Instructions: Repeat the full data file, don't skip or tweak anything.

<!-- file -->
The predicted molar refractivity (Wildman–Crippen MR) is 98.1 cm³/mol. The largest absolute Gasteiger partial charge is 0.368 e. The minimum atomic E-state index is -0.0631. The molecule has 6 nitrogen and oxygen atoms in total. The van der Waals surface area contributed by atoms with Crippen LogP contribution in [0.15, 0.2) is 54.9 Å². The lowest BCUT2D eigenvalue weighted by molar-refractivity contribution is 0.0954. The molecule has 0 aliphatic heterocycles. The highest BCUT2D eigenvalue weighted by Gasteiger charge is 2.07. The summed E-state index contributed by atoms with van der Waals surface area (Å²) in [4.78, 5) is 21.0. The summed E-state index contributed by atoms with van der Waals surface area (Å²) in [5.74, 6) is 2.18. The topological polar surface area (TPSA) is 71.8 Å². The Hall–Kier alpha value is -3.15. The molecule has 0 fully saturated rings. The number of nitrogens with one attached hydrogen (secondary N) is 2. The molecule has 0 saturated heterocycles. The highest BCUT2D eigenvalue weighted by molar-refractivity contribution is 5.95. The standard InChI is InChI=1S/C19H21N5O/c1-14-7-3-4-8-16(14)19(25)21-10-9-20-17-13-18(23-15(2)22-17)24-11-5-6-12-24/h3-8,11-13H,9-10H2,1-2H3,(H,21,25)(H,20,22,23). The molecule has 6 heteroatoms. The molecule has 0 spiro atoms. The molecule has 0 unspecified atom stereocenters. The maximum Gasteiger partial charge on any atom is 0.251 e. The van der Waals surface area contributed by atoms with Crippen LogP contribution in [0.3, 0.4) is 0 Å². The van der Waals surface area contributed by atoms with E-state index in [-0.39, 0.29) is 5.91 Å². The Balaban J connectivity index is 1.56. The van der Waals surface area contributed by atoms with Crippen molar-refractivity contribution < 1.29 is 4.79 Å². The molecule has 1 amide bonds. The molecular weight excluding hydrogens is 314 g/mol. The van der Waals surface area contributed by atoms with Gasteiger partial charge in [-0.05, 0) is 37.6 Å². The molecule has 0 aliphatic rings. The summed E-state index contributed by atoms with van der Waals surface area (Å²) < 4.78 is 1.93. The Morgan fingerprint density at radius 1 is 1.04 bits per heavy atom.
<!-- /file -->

The predicted molar refractivity (Wildman–Crippen MR) is 98.1 cm³/mol. The largest absolute Gasteiger partial charge is 0.368 e. The minimum atomic E-state index is -0.0631. The molecule has 6 nitrogen and oxygen atoms in total. The van der Waals surface area contributed by atoms with Crippen LogP contribution in [0.15, 0.2) is 54.9 Å². The lowest BCUT2D eigenvalue weighted by molar-refractivity contribution is 0.0954. The molecule has 0 aliphatic heterocycles. The highest BCUT2D eigenvalue weighted by Gasteiger charge is 2.07. The summed E-state index contributed by atoms with van der Waals surface area (Å²) in [4.78, 5) is 21.0. The summed E-state index contributed by atoms with van der Waals surface area (Å²) in [5.74, 6) is 2.18. The topological polar surface area (TPSA) is 71.8 Å². The Hall–Kier alpha value is -3.15. The molecule has 0 fully saturated rings. The number of nitrogens with one attached hydrogen (secondary N) is 2. The molecule has 0 saturated heterocycles. The highest BCUT2D eigenvalue weighted by molar-refractivity contribution is 5.95. The standard InChI is InChI=1S/C19H21N5O/c1-14-7-3-4-8-16(14)19(25)21-10-9-20-17-13-18(23-15(2)22-17)24-11-5-6-12-24/h3-8,11-13H,9-10H2,1-2H3,(H,21,25)(H,20,22,23). The molecule has 6 heteroatoms. The molecule has 0 spiro atoms. The molecule has 0 unspecified atom stereocenters. The maximum Gasteiger partial charge on any atom is 0.251 e. The van der Waals surface area contributed by atoms with Crippen LogP contribution in [0.3, 0.4) is 0 Å². The van der Waals surface area contributed by atoms with E-state index in [-0.39, 0.29) is 5.91 Å². The Balaban J connectivity index is 1.56. The van der Waals surface area contributed by atoms with Crippen molar-refractivity contribution < 1.29 is 4.79 Å². The molecule has 1 amide bonds. The molecular weight excluding hydrogens is 314 g/mol. The van der Waals surface area contributed by atoms with Gasteiger partial charge in [-0.05, 0) is 37.6 Å². The molecule has 0 aliphatic rings. The summed E-state index contributed by atoms with van der Waals surface area (Å²) < 4.78 is 1.93. The Morgan fingerprint density at radius 1 is 1.04 bits per heavy atom.